This summer Dovecot celebrates the artist Jock McFadyen’s 70th birthday year with an exhibition of paintings which describe the romance and grandeur of the Scottish landscape, alongside the urban dystopia for which the artist is known.
In partnership with the Scottish Gallery this exhibition showcases over 20 large paintings, highlighting McFadyen’s understanding of the sublime landscape tradition.
Born in Paisley in 1950, McFadyen has spent a lifetime exploring the sublime landscape tradition. His career connects the generation of abstract painters who taught him at Chelsea College of Art in the 1970s with an alternative strand of British realism. While some of his well known paintings such as Mallaig and Estuary Music are almost minimalist, many of the paintings are void of human presence, instead inviting the viewer to inhabit the haunting and occasionally hostile panoramas of land and sea before them.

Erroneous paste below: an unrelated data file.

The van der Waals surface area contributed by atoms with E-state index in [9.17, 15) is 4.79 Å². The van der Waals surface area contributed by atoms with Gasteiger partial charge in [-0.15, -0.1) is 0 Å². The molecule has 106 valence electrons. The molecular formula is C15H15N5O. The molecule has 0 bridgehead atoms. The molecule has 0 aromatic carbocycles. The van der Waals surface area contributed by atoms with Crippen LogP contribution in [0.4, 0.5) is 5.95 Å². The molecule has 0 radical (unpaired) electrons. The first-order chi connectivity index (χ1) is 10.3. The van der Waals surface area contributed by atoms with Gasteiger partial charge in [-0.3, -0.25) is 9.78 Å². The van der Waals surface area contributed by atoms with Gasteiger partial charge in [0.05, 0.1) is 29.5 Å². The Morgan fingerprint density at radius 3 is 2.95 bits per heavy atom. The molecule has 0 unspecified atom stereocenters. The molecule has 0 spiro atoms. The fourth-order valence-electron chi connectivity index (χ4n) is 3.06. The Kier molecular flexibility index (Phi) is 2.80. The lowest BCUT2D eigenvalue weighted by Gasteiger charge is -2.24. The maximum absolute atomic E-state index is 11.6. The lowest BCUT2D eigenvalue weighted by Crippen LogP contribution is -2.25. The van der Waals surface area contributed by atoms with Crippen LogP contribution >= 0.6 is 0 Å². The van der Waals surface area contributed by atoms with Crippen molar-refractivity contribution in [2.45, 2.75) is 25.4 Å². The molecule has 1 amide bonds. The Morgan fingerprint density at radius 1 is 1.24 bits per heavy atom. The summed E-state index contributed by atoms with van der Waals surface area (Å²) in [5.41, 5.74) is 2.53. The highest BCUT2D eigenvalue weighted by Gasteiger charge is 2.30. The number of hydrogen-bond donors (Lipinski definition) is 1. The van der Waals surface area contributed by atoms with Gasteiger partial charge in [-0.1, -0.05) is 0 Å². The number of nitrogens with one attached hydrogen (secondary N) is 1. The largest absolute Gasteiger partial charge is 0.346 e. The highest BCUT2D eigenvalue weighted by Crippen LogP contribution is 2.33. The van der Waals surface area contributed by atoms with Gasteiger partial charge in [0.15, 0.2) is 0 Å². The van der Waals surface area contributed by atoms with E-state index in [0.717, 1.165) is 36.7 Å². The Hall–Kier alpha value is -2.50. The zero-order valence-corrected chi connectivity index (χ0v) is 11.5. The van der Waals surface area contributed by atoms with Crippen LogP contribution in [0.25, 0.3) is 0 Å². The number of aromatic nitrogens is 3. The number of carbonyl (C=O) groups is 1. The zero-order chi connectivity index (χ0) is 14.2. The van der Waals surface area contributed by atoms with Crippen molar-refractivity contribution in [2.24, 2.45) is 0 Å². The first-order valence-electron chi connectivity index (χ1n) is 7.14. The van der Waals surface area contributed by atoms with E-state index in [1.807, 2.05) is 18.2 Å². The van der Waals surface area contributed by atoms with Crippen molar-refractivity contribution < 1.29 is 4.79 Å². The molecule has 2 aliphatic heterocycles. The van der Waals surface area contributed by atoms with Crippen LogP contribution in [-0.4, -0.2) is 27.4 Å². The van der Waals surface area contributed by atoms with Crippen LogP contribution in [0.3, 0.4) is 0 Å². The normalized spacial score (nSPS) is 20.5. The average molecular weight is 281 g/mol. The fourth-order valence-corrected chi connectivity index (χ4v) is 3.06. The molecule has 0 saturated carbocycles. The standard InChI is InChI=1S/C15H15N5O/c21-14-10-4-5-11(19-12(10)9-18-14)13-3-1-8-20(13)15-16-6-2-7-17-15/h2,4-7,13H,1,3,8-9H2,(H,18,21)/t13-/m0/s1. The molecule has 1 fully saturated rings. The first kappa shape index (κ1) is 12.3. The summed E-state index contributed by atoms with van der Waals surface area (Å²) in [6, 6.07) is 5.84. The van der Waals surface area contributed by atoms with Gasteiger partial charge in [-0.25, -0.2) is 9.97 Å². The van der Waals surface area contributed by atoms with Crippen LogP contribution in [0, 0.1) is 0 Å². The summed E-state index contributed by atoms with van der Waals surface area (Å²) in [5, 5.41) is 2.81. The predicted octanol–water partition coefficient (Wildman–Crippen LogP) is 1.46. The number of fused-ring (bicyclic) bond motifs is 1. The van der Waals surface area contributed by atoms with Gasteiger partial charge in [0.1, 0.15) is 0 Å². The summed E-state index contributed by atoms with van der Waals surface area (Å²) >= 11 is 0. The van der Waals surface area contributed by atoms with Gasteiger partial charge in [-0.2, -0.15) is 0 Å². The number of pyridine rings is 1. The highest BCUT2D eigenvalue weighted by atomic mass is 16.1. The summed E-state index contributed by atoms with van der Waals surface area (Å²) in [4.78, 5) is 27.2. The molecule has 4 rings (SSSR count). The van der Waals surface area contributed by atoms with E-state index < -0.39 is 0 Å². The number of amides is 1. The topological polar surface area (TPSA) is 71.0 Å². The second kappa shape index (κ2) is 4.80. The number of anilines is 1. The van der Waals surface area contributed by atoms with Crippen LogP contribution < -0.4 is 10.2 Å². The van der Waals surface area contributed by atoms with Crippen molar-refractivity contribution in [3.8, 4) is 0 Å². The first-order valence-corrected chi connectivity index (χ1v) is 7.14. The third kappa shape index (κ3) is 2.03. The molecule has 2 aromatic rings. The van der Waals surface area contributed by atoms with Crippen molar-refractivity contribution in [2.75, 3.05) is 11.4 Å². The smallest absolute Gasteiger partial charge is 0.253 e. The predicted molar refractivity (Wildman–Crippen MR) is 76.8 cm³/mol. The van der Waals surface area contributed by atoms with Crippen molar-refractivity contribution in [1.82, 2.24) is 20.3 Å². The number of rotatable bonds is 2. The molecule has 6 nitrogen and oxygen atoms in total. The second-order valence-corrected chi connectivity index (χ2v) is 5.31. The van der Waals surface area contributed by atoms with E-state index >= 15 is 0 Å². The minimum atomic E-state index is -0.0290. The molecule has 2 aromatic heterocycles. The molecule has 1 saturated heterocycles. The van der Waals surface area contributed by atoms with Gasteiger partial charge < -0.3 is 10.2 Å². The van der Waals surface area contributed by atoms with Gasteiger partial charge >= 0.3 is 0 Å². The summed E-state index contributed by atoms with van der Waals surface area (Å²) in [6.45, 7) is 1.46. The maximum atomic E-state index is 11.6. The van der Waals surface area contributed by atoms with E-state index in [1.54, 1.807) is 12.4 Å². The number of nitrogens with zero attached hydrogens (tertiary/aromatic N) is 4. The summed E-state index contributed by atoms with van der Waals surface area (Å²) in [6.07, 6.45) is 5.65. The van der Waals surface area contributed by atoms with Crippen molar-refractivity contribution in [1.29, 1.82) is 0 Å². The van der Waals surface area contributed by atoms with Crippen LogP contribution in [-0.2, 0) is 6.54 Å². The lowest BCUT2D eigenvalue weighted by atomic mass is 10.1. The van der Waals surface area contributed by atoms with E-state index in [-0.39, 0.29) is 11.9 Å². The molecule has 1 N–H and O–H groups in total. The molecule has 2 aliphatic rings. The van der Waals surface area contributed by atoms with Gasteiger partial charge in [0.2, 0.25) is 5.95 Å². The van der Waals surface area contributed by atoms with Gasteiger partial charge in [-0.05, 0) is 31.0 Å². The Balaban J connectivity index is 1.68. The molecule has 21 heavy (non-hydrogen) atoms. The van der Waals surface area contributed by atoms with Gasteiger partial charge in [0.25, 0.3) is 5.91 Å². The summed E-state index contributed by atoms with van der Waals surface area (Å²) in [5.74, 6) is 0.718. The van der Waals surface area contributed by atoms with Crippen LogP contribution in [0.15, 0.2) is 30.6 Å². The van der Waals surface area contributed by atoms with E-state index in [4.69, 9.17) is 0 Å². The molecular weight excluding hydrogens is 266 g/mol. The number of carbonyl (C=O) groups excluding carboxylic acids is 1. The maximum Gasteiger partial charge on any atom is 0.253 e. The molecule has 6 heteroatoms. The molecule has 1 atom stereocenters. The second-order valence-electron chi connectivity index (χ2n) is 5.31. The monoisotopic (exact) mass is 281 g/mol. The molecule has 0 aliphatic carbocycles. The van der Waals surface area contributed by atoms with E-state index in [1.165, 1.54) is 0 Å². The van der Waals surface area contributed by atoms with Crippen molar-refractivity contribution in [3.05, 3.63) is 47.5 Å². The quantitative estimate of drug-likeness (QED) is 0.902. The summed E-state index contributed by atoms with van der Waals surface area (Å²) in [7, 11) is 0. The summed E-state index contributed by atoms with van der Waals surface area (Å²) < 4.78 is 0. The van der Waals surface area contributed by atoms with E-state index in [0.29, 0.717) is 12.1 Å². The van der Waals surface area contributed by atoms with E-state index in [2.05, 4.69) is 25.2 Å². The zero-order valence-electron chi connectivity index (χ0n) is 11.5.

Christina Jansen, Director of The Scottish Gallery, says, "McFadyen paints the exterior world with a cool detachment that carries an emotional punch, and this exhibition perfectly describes his approach – floating through the landscape to find and show the strange enigmatic portion only seen when looking for something else."
The eponymous painting Lost Boat Party depicts a seaside funfair which appears to have detached itself from the land and is slowly drifting out to sea. This is a powerful metaphor for the human condition, and many of the paintings in the exhibition describe the sea with all its implications of threat and indifference, as well as painterly possibility.